It's fair to assume that these contracts go far far beyond what customers think they're signing up for when they click "agree." Not even the companies think these contracts are reasonable, judging from how quickly they back down from the PR stink when they actually try to exercise these rights they've given themselves: after a few days of bad publicity, Sun Country announced it would reimburse customers for the cost of getting home. Wells Fargo eventually said it wouldn't force customers with fraudulent accounts into binding arbitration. And Facebook admitted that letting people's personal profiles into the hands of shady political operatives was a mistake.

The problem is that Terms of Service agreements are generally written by lawyers, and the job of a lawyer writing a contract is to reduce or eliminate the chances that the client will be sued. So when a company is allowed to write its own ToS agreement without any negotiation with an actual customer, the lawyer will cover every base possible and write it so the customer agrees to everything that might possibly happen whether or not the company plans to operate that way.

(I can just imagine a lawyer at a conference table advising his client, "Of course you don't intend to kill your customers' puppies. But hypothetically speaking, some day a customer's puppy might die because of some mistake the company made, and the customer could claim that you meant to do it, or even enjoyed it. Juries love puppies, so we should head this off and just put in the contract that the customer gives us permission to maliciously and gleefully murder his puppy.")

When a crisis comes up it's tempting for a company to think it's OK to actually do the things it wrote into the terms of service. If leaving passengers stuck in Mexico gets your airline out of an expensive pickle and you're legally allowed to do it, it's hard to say no. If you can interpret your customer contract in a way that avoids years of litigation around millions of fraudulent accounts, the temptation will be extreme. But of course this will only make things worse, because at the end of the day meeting your customers' expectations (to say nothing of regulators' and lawmakers' expectations) is far more important than merely staying within the bounds of what's legally required.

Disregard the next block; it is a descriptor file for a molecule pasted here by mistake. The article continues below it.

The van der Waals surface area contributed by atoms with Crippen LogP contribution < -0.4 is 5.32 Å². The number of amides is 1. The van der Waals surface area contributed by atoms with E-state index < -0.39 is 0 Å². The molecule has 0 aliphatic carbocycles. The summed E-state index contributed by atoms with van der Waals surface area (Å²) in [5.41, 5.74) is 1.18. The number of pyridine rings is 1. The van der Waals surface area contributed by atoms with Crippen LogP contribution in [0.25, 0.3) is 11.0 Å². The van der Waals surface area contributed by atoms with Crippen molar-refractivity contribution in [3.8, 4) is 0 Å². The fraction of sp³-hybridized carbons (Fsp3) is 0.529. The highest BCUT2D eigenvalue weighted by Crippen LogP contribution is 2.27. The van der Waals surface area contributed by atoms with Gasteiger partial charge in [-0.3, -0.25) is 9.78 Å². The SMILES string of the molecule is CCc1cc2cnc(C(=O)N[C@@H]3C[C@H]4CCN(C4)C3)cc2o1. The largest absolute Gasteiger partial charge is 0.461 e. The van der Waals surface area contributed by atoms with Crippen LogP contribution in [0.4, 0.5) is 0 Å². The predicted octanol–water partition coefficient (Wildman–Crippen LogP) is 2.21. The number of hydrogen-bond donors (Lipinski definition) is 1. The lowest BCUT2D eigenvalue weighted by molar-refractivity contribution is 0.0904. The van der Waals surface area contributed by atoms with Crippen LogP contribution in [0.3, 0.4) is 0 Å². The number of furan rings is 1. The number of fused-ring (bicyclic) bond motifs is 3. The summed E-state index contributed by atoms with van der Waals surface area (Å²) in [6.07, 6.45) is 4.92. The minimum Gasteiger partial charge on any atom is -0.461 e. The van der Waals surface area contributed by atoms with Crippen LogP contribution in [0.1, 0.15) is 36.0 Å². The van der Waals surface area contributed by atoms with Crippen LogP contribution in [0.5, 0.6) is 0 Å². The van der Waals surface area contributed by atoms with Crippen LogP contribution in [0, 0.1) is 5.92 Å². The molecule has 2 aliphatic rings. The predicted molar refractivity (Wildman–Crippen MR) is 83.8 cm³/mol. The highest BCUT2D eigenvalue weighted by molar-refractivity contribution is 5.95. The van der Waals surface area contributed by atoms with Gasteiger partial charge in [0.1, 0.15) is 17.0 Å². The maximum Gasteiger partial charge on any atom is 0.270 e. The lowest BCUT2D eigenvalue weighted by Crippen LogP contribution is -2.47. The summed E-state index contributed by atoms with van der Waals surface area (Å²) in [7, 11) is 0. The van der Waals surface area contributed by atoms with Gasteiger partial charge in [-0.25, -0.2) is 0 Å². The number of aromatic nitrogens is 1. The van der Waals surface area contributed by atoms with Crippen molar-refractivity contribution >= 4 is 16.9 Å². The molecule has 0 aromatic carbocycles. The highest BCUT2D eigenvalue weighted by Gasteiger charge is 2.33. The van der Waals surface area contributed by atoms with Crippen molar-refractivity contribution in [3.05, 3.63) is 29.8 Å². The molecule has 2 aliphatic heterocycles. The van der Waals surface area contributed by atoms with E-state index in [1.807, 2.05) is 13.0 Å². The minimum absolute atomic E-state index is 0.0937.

The solution is both obvious and very difficult in the real world: Write terms of service agreements according to how you intend to treat customers, not according to what will minimize legal risk in every possible situation. If you don't give yourself the contractual right to abandon customers in Mexico, you're much less likely to actually do it when the crunch happens.

This requires having someone to advocate on behalf of customers, someone to ask the lawyers, "If you don't intend to kill my puppy, why give yourself the right to do it?" With the recent Facebook data leaks and the new GDPR regulations in Europe, there's been more of a spotlight on how long, unreadable, and egregious many of these contracts really are. So maybe we're in a moment when consumer contracts can be rewritten to reflect the customer experience companies intend to provide, rather than giving them legal cover for almost any sort of misbehavior.

One can only dream...